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Post PU Advice If Possible.

Discussion in 'Cat Health and Nutrition' started by sskmick, Sep 28, 2013.


  1. sskmick

    sskmick PetForums VIP

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    Some background information. 3 years ago Sooty was straining to wee, one morning he was in so much pain he was gingerly crawling low along the floor.

    I took him immediately to the vet, and he had a blockage in his urethra. His bladder was so full it almost ruptured. He had emergency treatment, an abdominal drain to his bladder and they tried to catheter him to free the blockage. Unfortunately they couldn't unblock him, over the course of a few days they tried to catheter him to unblock his urethra but without success the only way to drain his bladder was abdominally.

    On their last attempt, I was told that there was nothing else that could be done, if they weren't successful. This was because of the damage and risk of infection to his urethra. Fortuntely they were successful but they were reluctant to remove the catheter because of the amount of crystal build up, there was fear of another blockage.

    In view of the severity of his condition and after having lengthy discussions with his vet it was decided the best option for him to have a normal life would be for him to have a Perineal Urethostomy (PU) operation. After the operation I was told I would have to watch for signs of infection from now on.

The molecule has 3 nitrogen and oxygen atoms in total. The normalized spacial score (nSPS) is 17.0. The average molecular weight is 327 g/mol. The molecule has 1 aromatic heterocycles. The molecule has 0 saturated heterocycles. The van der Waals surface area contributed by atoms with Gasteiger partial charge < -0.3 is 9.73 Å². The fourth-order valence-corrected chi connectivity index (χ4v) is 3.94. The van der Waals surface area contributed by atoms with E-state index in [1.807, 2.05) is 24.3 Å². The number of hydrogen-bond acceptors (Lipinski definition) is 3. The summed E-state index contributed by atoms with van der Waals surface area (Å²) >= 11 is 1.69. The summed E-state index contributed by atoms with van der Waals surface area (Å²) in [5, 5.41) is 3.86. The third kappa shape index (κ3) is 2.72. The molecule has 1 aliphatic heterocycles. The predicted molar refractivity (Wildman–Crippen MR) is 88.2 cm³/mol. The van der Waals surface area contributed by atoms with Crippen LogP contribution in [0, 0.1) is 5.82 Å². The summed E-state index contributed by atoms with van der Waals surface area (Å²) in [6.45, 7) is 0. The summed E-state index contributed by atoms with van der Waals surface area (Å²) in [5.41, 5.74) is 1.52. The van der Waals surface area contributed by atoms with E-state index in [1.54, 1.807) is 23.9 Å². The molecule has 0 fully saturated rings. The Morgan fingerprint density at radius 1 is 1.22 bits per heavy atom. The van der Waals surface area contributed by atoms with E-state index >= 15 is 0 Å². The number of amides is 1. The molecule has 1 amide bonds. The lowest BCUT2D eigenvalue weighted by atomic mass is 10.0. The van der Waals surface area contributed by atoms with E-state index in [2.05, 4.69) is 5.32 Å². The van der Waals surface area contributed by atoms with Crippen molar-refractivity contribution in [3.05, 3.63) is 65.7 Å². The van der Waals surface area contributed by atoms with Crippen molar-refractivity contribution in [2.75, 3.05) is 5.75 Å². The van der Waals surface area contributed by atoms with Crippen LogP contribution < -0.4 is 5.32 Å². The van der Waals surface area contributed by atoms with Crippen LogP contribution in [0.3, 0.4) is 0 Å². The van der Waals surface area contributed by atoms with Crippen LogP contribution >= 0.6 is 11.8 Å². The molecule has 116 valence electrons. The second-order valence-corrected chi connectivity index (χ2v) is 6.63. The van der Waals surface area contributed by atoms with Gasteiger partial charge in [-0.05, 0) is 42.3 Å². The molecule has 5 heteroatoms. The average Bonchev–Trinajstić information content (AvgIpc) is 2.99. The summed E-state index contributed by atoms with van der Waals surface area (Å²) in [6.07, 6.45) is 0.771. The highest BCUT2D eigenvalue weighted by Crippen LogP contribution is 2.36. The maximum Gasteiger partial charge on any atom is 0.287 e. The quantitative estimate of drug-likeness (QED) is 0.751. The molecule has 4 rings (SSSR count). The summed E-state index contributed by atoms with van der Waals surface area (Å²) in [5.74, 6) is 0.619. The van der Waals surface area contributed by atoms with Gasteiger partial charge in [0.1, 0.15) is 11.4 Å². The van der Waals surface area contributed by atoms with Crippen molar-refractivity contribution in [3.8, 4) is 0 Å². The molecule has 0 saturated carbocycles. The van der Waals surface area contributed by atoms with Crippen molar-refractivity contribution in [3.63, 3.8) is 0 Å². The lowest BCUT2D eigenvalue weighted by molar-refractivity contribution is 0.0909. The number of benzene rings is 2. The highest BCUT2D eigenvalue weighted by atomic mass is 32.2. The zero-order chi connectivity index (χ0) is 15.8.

Not long after moving here, I noticed he had an infection (straining to wee, cleaning himself more than usual, blood in his urine). I took him to our new vet and on our second visit was given the correction medication for him. I assumed it was the stress of moving here that triggered his behaviour of over cleaning causing him to bleed resulting in infection.

    Unfortunately he is presenting the same symptoms. This is now two infections within a year. He is 5 years old, he is currently being treated but I just wonder what his long term prognosis is.

    My original undertanding was that he would live a full normal life, Has anyone got any experience of the long term prognisis for cats after a PU.

    The little chap is very uncomfortable, but very loving and affectionate. I am now questioning whether having the PU was the right decision.

    I'm feeling a bit upset at the moment, he is on my lap purring away, bless him.
     
  2. chillminx

    chillminx PetForums VIP

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    Sorry to hear your boy is poorly. As he has had PU surgery this should have made it easier for him to pass small crystal deposits before they get large enough to cause a blockage.

    Can you explain what methods you've been using to reduce the risk of him repeatedly getting crystals in his bladder, e.g. what diet is he on (hopefully he has not been fed any dry food at all since he had the first episode of blocked urethra).

    Are the crystals "struvite" or "oxalate"? Each has a different cause and requires different treatment.

    Bladder Crystals in Cats | eHow

    For prevention of struvite crystals the ph of the urine needs to be slightly acidic, and this is achieved by feeding a good quality wet food that is high in meat protein, such as e.g. Grau, Animonda, CatzFineFood, Macs or OmNomNom. Even better, would be a balanced raw diet. Feed no dry food at all.

    Avoid all foods that contain gluten, such as maize, wheat etc. and avoid foods with additives as far as possible. Also check the magnesium levels in the food are not high.